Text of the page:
UPS and the Independent Pilots Association announced the agreement in a press release Thursday.
They did disclose the specifics of the contract, which needs to be ratified by a majority vote of the pilots union’s 2,600 members.
“The comprehensive agreement provides for improvements across all sections of the contract,” the parties said in the release.
Atlanta-based UPS has its Worldport global air hub at Louisville International Airport, and about 1,700 of the pilots union’s 2,600 members are based in Louisville.
The union’s last contract with UPS ran through Dec. 31, 2011 and the two sides had been trying to reach a new labor agreement since.
In March 2014, the talks moved to mediation before the National Mediation Board, a U.S. government agency.
Sticking points included wages, healthcare, pensions and flight scheduling, among other issues.
The average UPS pilot covered by the labor contract earns $238,000 annually, UPS said last year. Captains, who rank higher than first officers, are guaranteed $255,128 and typically earn about $290,000, according to UPS.
The ratification vote on the new contract will be completed by Aug. 31, according to the news release.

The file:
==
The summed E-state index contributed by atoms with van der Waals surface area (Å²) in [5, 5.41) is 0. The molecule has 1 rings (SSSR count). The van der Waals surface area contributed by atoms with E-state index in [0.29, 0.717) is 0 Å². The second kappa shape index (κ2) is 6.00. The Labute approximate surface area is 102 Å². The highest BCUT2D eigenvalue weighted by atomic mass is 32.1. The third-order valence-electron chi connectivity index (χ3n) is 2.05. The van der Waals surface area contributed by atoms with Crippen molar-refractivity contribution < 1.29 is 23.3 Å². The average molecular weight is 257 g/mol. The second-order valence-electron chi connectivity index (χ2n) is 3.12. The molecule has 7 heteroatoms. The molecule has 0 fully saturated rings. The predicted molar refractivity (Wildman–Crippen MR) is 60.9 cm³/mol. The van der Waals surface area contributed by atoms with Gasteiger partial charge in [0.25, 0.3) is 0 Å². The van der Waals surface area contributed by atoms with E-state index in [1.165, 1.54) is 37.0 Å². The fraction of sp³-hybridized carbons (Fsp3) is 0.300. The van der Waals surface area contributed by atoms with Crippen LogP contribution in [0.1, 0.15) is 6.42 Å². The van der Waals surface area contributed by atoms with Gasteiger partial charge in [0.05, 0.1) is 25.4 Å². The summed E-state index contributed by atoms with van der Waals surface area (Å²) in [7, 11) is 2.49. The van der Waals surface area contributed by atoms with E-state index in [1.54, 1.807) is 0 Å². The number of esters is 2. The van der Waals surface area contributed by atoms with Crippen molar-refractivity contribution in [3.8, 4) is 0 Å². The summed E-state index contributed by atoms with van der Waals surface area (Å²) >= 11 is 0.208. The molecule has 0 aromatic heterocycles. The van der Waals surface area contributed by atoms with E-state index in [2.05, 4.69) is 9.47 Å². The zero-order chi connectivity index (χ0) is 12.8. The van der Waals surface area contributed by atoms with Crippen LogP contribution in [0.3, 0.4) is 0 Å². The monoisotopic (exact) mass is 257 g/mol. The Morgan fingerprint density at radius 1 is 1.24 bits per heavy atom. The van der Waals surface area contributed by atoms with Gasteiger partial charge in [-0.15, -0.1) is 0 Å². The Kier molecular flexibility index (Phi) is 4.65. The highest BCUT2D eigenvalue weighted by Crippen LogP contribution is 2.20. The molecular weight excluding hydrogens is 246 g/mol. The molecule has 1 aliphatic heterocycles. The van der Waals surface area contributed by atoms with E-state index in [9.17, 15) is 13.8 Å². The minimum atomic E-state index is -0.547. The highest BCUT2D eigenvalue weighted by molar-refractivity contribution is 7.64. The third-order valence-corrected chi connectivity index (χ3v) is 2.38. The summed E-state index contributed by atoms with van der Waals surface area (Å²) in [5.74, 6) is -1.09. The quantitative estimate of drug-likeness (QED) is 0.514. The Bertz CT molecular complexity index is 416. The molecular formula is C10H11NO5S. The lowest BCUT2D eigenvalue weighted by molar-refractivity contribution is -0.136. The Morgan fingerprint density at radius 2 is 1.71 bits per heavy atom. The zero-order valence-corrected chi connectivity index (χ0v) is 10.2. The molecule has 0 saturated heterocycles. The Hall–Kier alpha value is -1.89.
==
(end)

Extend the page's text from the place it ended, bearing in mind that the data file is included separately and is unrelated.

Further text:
The contract would run from Sept. 1, 2016 to Sep. 1, 2021.
“This tentative agreement has been unanimously approved and endorsed by both the IPA Executive Board and our Negotiating Committee. Over the next month we will present it to our members with an unqualified recommendation for ratification,” Capt. Robert Travis, the pilots union president, said in the news release.
UPS Airlines President Brendan Canavan said the contract represents an "excellent offer."
“This contract rewards our crewmembers for their outstanding contributions and contains provisions that protect UPS’s ability to deliver competitive service to our global customers,” he said in the release.
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